The Impact of CPCS Training on Construction Careers

1. Introduction

We try to answer several research questions, including the following: How do gender, race, and ethnicity of CPAC trainees differ from students across the range of construction courses in other locations? What pre-course challenges do CPAC trainees have? Are the experiences in the CPAC training significantly different from the experiences of community college students, leading to different probabilities of course completion, job placement, and greater earnings in the first quarter after course completion? What strategies can the Community College partners learn from CPAC training implementation to implement courses with stronger labor market impacts?

Construction, the largest manufacturing sector, is ripe for industry transformation. This research study contributes to this conversation by examining the implementation of Community Pre-Apprentice Construction (CPAC) training for youth and adults in five neighborhoods, part of YouthBuild programs in the city of Chicago. The research compares demographic characteristics of trainees to former students in a range of Building Trades courses in the City Colleges of Chicago (CCC), Workforce Development Council of Seattle, and four community colleges and a county technical and workforce development college in Rhode Island. It analyzes pre-course, post-course, and job placement metrics in the construction courses at the educational institutions, and conducts follow-up surveys with the trainees and former students.

1.1. Background of CPCS Training

CITB Construction Skills Plant (CPCS) card schemes were established in the UK to provide a major reduction in serious operating plant-related accidents to the inherent hazards of working on construction sites. This paper is intended to be a brief research note of a proposal to evaluate the career progression of CPCS cardholders within the construction industry. It is important to assess whether Constructs protestations are genuine or ill-founded; although the schemes have been very successful with nearly 300,000 cardholders at the end of 2006, there is concern about the impact CPCS has on either the careers or employability of the trainees. Additionally, upon cost, CPCS certification may determine that a larger proportion of the workforce is un-carded, leaving employers at risk of being non-compliant with the regulatory requirements for safe plating arrangements for operating construction plant. This not only leaves employers open to substantial liability but also does not enhance the image of the construction industry.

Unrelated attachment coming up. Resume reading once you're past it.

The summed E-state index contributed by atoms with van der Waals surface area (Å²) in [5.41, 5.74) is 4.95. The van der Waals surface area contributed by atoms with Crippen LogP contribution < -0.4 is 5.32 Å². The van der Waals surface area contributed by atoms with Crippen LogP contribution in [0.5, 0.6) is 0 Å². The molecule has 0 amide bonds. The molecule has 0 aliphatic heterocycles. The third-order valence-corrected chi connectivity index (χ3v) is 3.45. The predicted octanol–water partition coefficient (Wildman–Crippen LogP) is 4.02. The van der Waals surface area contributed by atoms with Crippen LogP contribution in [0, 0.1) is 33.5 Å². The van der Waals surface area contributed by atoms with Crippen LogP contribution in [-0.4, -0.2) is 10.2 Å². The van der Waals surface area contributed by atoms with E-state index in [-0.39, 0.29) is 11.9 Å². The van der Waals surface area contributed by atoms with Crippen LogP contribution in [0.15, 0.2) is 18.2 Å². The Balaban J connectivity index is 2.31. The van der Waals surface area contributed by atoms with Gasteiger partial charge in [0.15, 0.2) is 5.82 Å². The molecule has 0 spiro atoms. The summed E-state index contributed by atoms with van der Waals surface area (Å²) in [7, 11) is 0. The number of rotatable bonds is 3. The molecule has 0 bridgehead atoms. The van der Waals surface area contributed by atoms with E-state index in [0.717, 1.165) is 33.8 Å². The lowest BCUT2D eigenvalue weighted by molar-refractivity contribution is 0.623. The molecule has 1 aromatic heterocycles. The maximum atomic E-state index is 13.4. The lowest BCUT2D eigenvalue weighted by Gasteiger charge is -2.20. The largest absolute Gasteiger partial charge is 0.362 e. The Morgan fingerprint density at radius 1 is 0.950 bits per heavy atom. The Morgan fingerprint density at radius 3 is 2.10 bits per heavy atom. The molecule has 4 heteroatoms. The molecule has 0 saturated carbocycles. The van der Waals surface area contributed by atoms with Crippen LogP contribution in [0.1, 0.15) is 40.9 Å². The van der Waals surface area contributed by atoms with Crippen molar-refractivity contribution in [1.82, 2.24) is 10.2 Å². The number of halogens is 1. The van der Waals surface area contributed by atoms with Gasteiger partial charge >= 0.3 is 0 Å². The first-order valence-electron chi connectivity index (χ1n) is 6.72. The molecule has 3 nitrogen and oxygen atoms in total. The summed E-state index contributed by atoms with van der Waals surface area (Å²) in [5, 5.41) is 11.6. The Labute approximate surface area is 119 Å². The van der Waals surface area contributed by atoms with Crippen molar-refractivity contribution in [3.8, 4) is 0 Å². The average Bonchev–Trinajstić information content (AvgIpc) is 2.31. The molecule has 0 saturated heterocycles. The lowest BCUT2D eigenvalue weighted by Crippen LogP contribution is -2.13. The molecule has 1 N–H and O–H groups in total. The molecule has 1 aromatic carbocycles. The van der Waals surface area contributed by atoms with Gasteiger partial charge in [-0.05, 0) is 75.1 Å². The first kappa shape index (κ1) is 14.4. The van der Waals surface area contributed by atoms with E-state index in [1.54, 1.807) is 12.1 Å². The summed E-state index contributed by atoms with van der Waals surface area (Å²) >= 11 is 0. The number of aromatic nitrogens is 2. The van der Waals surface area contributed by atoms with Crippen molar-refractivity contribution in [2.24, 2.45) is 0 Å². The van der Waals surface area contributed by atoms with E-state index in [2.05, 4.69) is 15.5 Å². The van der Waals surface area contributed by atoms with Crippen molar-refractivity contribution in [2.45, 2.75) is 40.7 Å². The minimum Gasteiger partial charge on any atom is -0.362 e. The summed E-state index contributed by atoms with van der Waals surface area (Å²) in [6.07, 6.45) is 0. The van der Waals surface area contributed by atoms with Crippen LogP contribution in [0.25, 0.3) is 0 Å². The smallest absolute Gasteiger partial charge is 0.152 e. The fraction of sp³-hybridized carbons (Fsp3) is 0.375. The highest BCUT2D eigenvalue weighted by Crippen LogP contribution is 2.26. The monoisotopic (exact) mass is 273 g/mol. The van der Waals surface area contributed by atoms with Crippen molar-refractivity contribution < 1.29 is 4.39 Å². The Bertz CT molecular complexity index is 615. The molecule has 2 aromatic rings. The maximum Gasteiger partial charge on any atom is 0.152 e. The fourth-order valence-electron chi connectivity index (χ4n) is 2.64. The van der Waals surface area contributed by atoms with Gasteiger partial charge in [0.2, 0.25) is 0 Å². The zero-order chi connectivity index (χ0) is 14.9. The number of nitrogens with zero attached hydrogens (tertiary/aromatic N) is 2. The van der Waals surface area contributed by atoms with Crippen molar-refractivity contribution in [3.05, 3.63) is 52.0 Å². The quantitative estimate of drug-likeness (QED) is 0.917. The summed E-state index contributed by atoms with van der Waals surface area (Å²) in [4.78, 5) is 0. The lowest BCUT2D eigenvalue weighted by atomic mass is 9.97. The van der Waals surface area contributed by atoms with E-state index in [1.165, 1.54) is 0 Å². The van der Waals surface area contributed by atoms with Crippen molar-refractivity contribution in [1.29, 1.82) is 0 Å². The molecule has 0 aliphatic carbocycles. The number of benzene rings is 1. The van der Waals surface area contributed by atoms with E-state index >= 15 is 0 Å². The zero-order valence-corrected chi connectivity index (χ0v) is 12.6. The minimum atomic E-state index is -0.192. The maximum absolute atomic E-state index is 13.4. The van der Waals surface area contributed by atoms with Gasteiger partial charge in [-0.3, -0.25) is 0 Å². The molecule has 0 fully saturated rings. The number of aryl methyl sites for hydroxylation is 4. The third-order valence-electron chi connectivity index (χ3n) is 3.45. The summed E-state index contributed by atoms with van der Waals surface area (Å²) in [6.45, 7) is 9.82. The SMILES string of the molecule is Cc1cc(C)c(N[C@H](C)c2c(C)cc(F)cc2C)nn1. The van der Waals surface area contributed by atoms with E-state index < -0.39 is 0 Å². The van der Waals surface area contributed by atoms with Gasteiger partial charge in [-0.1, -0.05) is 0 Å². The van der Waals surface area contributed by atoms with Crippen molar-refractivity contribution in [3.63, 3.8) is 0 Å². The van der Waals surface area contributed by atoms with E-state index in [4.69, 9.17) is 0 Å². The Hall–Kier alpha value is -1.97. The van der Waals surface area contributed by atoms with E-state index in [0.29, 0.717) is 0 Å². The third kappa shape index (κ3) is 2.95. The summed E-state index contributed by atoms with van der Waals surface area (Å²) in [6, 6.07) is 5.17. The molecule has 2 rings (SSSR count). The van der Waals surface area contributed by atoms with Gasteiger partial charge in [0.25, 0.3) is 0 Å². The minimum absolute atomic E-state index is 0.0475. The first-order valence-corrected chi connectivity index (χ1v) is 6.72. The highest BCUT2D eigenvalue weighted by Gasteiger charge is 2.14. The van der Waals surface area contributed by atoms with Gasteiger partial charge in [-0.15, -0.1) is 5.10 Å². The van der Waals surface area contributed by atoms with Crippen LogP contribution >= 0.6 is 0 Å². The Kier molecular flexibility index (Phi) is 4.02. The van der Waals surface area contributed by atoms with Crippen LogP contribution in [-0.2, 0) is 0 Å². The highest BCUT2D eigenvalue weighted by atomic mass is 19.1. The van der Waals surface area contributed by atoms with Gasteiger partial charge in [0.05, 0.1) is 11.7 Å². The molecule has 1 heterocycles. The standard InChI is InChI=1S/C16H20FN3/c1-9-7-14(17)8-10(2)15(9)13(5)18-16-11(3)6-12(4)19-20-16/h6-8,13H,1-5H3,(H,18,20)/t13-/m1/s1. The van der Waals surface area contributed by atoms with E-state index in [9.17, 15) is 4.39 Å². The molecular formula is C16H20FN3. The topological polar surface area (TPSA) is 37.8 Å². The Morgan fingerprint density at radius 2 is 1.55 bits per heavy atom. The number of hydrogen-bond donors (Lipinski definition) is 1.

1.2. Purpose and Scope of the Study

This study is a snapshot comparison of the most important initial outcomes and therefore is valuable even without supporting qualitative responses for every graduate and community-peer, and regardless of the range or overlap of responses from any site or group. The limitations for this study include the small number of total graduates in CPCS trade apprenticeship programs, the small number of graduates in CPCS trade apprenticeship program who participated in the survey, the non-representativeness of program and job site cohorts, and the varying response rates among those that were approached. This research model can be used in subsequent years or at other construction sites. We hope that this approach will give us useful, if general, evidence of whether the Building Pathways program added long-term value for its trade apprenticeship graduates over the life of their CPCS registered apprenticeship. That is information most needed by workforce policy makers and will also be very helpful for CPCS Training Funds, construction unions, the MA Labor, Standards, and Workforce Development agencies, DOL, HUD, the Department of Transportation, and Construction Pathways supporters.

As part of our methodology in gathering information on the careers of Building Pathways graduates and their non-program community peers, we conducted two types of multilingual, short-term, face-to-face surveys on the worksite and telephone surveys for post-graduates. The unscheduled construction site job survey was prompted by learning about project activity through ongoing CPCS apprentice focus groups and many meetings with apprentice support organizations, community-based organizations, unions, contractors, workforce investment boards, and others.